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An ‘Embarrassed And Ashamed’ Al Franken Hopes To ‘Gradually Regain’ Trust As He Returns To The Senate

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Senator Al Franken (D-MN) will return to Capitol Hill on Monday following allegations from multiple women that he inappropriately touched them. The accusations began with broadcaster Leeann Tweeden’s claim that he kissed and groped her without consent. Soon, another woman alleged that Franken grabbed her rear during a photo op, an accusation that was soon echoed by two other women. Franken has delivered a pair of apologies, the second of which saw him acknowledge that he likes to “hug people” but that he’s “learned from recent stories that I crossed a line for some women.”

Speaking with the Minneapolis Star Tribune paper, Franken now says that he is both “embarrassed and ashamed.” He hopes that he can “gradually regain” the trust of his constituents and Americans at large, but he also claims that of the “tens of thousands of photos” that he’s taken, he doesn’t recall any instances in which he groped a woman’s behind:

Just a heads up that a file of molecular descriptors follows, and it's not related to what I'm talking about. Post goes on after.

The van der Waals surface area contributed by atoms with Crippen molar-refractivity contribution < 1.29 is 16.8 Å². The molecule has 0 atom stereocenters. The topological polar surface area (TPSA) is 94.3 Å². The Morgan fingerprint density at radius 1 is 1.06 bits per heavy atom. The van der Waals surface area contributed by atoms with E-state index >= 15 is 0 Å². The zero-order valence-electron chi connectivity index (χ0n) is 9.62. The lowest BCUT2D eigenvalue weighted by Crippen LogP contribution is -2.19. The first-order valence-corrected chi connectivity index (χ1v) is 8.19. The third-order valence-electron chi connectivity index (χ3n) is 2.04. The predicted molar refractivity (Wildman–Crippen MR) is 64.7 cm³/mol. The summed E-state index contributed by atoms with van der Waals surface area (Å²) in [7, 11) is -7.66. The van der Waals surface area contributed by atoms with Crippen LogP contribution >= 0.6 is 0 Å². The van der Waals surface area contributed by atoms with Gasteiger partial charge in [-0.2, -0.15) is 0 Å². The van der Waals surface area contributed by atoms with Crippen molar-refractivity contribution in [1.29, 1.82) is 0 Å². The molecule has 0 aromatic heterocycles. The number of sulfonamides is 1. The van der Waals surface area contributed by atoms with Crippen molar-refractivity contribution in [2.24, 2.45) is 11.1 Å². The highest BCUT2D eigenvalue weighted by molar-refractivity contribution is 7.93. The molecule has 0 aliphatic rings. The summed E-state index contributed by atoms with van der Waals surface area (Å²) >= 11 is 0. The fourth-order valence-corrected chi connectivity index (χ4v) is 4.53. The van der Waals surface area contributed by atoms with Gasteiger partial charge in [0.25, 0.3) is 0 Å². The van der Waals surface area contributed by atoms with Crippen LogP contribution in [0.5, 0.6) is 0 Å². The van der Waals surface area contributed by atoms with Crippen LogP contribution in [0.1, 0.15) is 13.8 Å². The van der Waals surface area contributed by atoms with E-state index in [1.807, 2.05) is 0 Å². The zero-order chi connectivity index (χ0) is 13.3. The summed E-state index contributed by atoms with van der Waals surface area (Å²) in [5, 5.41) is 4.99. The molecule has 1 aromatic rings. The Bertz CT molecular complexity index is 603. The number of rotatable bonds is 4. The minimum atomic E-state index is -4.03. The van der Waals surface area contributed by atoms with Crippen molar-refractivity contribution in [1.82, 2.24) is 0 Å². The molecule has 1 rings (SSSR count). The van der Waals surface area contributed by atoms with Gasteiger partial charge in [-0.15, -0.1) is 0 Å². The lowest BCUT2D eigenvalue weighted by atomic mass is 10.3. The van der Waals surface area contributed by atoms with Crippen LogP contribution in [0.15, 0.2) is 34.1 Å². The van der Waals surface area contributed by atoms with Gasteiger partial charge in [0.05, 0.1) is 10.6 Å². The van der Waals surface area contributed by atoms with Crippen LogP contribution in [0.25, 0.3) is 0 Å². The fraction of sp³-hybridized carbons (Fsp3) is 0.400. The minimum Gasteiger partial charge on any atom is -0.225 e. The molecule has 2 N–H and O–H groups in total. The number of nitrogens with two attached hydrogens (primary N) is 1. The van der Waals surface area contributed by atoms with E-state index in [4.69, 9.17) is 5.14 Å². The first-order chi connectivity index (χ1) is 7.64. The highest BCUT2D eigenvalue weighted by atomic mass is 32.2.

“I don’t remember these photographs, I don’t,” he said. “This is not something I would intentionally do.”

Franken said he has spent the past week “thinking about how that could happen and I just recognize that I need to be more careful and a lot more sensitive in these situations.”

Franken also claims to have been completely shocked by the allegations against him, and he hopes there will be no more accusations:

“If you had asked me two weeks ago, ‘Would any woman say I had treated her with disrespect?’ I would have said no. So this has just caught me by surprise … I certainly hope not.”

In addition, Franken continued to express that he will be fully cooperative with the Senate Ethics Committee probe, which he says will hold him accountable. Of the many allegations against men in power since late October (and it feels like so much longer) when scores of Harvey Weinstein accusers began to come forward, many people have been particularly disheartened by Franken — who has been an outspoken advocate of women’s rights — entering the mix. On Saturday, Franken told Minnesota Public Radio, “I want to be a better man.”

(Via Star Tribune & Minnesota Public Radio)

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